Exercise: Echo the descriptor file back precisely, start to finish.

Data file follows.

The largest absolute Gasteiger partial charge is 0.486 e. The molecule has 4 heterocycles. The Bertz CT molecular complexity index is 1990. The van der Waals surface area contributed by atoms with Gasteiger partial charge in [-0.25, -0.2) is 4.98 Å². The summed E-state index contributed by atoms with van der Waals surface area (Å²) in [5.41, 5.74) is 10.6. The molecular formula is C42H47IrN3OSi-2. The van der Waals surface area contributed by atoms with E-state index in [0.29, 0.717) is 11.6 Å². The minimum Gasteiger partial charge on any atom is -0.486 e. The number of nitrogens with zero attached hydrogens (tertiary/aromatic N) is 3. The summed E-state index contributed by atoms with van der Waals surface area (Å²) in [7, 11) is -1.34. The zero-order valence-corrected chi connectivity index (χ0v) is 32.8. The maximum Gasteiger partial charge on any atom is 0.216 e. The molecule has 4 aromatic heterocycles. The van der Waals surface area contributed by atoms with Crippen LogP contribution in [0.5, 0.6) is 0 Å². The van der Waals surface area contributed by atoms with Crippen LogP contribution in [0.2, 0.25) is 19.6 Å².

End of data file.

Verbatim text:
The largest absolute Gasteiger partial charge is 0.486 e. The molecule has 4 heterocycles. The Bertz CT molecular complexity index is 1990. The van der Waals surface area contributed by atoms with Gasteiger partial charge in [-0.25, -0.2) is 4.98 Å². The summed E-state index contributed by atoms with van der Waals surface area (Å²) in [5.41, 5.74) is 10.6. The molecular formula is C42H47IrN3OSi-2. The van der Waals surface area contributed by atoms with E-state index in [0.29, 0.717) is 11.6 Å². The minimum Gasteiger partial charge on any atom is -0.486 e. The number of nitrogens with zero attached hydrogens (tertiary/aromatic N) is 3. The summed E-state index contributed by atoms with van der Waals surface area (Å²) in [7, 11) is -1.34. The zero-order valence-corrected chi connectivity index (χ0v) is 32.8. The maximum Gasteiger partial charge on any atom is 0.216 e. The molecule has 4 aromatic heterocycles. The van der Waals surface area contributed by atoms with Crippen LogP contribution in [0.5, 0.6) is 0 Å². The van der Waals surface area contributed by atoms with Crippen LogP contribution in [0.2, 0.25) is 19.6 Å².